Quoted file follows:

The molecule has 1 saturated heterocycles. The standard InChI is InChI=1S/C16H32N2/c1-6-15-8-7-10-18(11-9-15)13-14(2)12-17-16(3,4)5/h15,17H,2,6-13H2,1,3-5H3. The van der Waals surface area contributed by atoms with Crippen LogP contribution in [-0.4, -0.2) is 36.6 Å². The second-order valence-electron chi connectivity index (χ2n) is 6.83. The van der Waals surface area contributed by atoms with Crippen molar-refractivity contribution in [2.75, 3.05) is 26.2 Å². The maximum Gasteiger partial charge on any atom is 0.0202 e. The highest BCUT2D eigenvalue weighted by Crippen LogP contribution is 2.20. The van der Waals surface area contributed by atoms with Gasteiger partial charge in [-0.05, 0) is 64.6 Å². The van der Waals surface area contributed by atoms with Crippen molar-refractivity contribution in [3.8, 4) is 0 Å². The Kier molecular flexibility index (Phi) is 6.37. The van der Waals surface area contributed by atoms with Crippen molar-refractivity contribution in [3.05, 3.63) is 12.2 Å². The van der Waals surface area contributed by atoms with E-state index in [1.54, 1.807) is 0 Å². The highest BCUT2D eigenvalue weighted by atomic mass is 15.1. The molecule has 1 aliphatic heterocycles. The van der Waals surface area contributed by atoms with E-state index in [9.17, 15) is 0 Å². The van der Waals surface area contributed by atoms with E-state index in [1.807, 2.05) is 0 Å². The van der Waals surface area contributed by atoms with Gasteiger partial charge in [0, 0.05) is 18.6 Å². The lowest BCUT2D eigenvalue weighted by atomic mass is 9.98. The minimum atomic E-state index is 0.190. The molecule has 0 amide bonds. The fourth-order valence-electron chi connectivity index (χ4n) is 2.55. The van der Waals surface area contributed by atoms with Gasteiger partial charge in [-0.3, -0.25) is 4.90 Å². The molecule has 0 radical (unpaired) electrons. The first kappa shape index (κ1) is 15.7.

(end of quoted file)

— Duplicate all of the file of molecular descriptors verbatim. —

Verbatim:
The molecule has 1 saturated heterocycles. The standard InChI is InChI=1S/C16H32N2/c1-6-15-8-7-10-18(11-9-15)13-14(2)12-17-16(3,4)5/h15,17H,2,6-13H2,1,3-5H3. The van der Waals surface area contributed by atoms with Crippen LogP contribution in [-0.4, -0.2) is 36.6 Å². The second-order valence-electron chi connectivity index (χ2n) is 6.83. The van der Waals surface area contributed by atoms with Crippen molar-refractivity contribution in [2.75, 3.05) is 26.2 Å². The maximum Gasteiger partial charge on any atom is 0.0202 e. The highest BCUT2D eigenvalue weighted by Crippen LogP contribution is 2.20. The van der Waals surface area contributed by atoms with Gasteiger partial charge in [-0.05, 0) is 64.6 Å². The van der Waals surface area contributed by atoms with Crippen molar-refractivity contribution in [3.8, 4) is 0 Å². The Kier molecular flexibility index (Phi) is 6.37. The van der Waals surface area contributed by atoms with Crippen molar-refractivity contribution in [3.05, 3.63) is 12.2 Å². The van der Waals surface area contributed by atoms with E-state index in [1.54, 1.807) is 0 Å². The highest BCUT2D eigenvalue weighted by atomic mass is 15.1. The molecule has 1 aliphatic heterocycles. The van der Waals surface area contributed by atoms with E-state index in [9.17, 15) is 0 Å². The van der Waals surface area contributed by atoms with E-state index in [1.807, 2.05) is 0 Å². The van der Waals surface area contributed by atoms with Gasteiger partial charge in [0, 0.05) is 18.6 Å². The lowest BCUT2D eigenvalue weighted by atomic mass is 9.98. The minimum atomic E-state index is 0.190. The molecule has 0 amide bonds. The fourth-order valence-electron chi connectivity index (χ4n) is 2.55. The van der Waals surface area contributed by atoms with Gasteiger partial charge in [-0.3, -0.25) is 4.90 Å². The molecule has 0 radical (unpaired) electrons. The first kappa shape index (κ1) is 15.7.